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Aditya Iyer, Gillian Harrison, Hideyuki Kano, Gregory M. Weiner, Neal Luther, Ajay Niranjan, John C. Flickinger, L. Dade Lunsford, and Douglas Kondziolka

Object

The aim of this study was to evaluate the imaging response of brain metastases after radiosurgery and to correlate the response with tumor type and patient survival.

Methods

The authors conducted a retrospective review of patients who had undergone Gamma Knife radiosurgery for brain metastases from non–small cell lung cancer (NSCLC), breast cancer, or melanoma. The imaging volumetric response by tumor type was plotted at 3-month intervals and classified as a sustained decrease in tumor volume (Type A), a transient decrease followed by a delayed increase in tumor volume (Type B), or a sustained increase in tumor volume (Type C). These imaging responses were then compared with patient survival and tumor type.

Results

Two hundred thirty-three patients with metastases from NSCLC (96 patients), breast cancer (98 patients), and melanoma (39 patients) were eligible for inclusion in this study. The patients with NSCLC were most likely to exhibit a Type A response; those with breast cancer, a Type B response; and those with melanoma, a Type C response. Among patients with NSCLC, the median overall survival was 11.2 months for those with a Type A response (76 patients), 8.6 months for those with a Type B response (6 patients), and 10.5 months for those with a Type C response (14 patients). Among patients with breast cancer, the median overall survival was 16.6 months in those with a Type A response (65 patients), 18.1 months in those with a Type B response (20 patients), and 7.5 months in those with a Type C response (13 patients). For patients with melanoma, the median overall survival was 5.2 months in those with a Type A response (26 patients) and 6.7 months in those with a Type C response (13 patients). None of the patients with melanoma had a Type B response. The imaging response was significantly associated with survival only in patients with breast cancer.

Conclusions

The various types of imaging responses of metastatic brain tumors after stereotactic radiosurgery depend in part on tumor type. However, the type of response only correlates with survival in patients with breast cancer.

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Hideyuki Kano, Alejandro Morales-Restrepo, Aditya Iyer, Gregory M. Weiner, Seyed H. Mousavi, John M. Kirkwood, Ahmad A. Tarhini, John C. Flickinger, and L. Dade Lunsford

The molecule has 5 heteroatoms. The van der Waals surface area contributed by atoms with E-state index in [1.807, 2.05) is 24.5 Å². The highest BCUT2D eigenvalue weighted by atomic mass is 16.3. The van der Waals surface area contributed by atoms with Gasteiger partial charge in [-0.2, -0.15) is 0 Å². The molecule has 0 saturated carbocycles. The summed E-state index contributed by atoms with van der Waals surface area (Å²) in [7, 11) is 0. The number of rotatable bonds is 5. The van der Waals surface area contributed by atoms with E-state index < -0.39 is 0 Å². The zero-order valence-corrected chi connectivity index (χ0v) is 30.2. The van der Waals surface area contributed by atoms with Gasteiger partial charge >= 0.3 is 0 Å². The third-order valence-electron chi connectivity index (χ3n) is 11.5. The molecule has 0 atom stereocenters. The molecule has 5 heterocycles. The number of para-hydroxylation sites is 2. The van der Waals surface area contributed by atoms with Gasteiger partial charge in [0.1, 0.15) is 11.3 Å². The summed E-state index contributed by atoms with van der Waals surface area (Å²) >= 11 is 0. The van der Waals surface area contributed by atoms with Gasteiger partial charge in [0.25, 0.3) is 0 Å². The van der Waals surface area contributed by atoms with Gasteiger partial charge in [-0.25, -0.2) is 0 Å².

OBJECTIVE

The goal of this study was to use 4 prognostic indices to compare survival times of patients who underwent Gamma Knife stereotactic radiosurgery (SRS) to treat melanoma brain metastases.

METHODS

The authors analyzed 422 consecutive patients (1440 brain metastases) who underwent Gamma Knife SRS. The median total brain tumor volume was 4.7 cm3 (range 0.3–69.3 cm3), and the median number of metastases was 2 (range 1–32). One hundred thirty-two patients underwent whole-brain radiation therapy. Survival times were compared using recursive partitioning analysis (RPA), the Score Index for Radiosurgery (SIR), the Basic Score for Brain Metastases (BSBM), and the Diagnosis-Specific Graded Prognostic Assessment (DS-GPA).

RESULTS

The overall survival times after SRS were compared. With the RPA index, survival times were 2.6 months (Class III, n = 27), 5.5 months (Class II, n = 348), and 13.0 months (Class I, n = 47). With the DS-GPA index, survival times were 2.8 months (Scores 0–1, n = 67), 4.2 months (Scores 1.5–2.0, n = 143), 6.6 months (Scores 2.5–3.0, n = 111), and 9.4 months (Scores 3.5–4.0, n = 101). With the SIR, survival times were 3.2 months (Scores 0–3, n = 56), 5.8 months (Scores 4–7, n = 319), and 12.7 months (Scores 8–10, n = 47). With the BSBM index, survival times were 2.6 months (BSBM0, n = 47), 5.4 months (BSBM1, n = 282), 11.0 months (BSBM2, n = 86), and 8.8 months (BSBM3, n = 7). The DS-GPA index was the most balanced by case numbers in each class and provided the overall best prognostic index for overall survival.

CONCLUSIONS

The DS-GPA index proved most balanced and predictive of survival for patients with melanoma who underwent SRS as part of management for brain metastases. Patients whose DS-GPA score was ≥ 2.5 had predictably improved survival times after SRS.